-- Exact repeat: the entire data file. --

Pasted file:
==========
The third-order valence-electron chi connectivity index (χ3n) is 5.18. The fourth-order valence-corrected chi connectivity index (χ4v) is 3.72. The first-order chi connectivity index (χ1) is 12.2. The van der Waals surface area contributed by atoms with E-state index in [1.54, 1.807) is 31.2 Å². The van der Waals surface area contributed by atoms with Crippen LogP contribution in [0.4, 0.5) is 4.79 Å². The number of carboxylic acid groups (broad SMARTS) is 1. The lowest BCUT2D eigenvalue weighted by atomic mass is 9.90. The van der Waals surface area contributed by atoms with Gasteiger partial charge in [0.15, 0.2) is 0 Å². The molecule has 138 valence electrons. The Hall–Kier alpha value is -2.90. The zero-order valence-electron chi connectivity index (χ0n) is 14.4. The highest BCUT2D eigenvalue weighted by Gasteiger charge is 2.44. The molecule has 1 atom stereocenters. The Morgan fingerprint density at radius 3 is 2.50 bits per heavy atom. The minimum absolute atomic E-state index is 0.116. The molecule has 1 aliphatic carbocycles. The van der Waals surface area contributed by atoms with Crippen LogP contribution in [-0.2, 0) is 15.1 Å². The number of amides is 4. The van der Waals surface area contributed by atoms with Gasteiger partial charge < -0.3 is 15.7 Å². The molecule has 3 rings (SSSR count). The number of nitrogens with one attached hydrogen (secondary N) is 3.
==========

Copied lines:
The third-order valence-electron chi connectivity index (χ3n) is 5.18. The fourth-order valence-corrected chi connectivity index (χ4v) is 3.72. The first-order chi connectivity index (χ1) is 12.2. The van der Waals surface area contributed by atoms with E-state index in [1.54, 1.807) is 31.2 Å². The van der Waals surface area contributed by atoms with Crippen LogP contribution in [0.4, 0.5) is 4.79 Å². The number of carboxylic acid groups (broad SMARTS) is 1. The lowest BCUT2D eigenvalue weighted by atomic mass is 9.90. The van der Waals surface area contributed by atoms with Gasteiger partial charge in [0.15, 0.2) is 0 Å². The molecule has 138 valence electrons. The Hall–Kier alpha value is -2.90. The zero-order valence-electron chi connectivity index (χ0n) is 14.4. The highest BCUT2D eigenvalue weighted by Gasteiger charge is 2.44. The molecule has 1 atom stereocenters. The Morgan fingerprint density at radius 3 is 2.50 bits per heavy atom. The minimum absolute atomic E-state index is 0.116. The molecule has 1 aliphatic carbocycles. The van der Waals surface area contributed by atoms with Crippen LogP contribution in [-0.2, 0) is 15.1 Å². The number of amides is 4. The van der Waals surface area contributed by atoms with Gasteiger partial charge < -0.3 is 15.7 Å². The molecule has 3 rings (SSSR count). The number of nitrogens with one attached hydrogen (secondary N) is 3.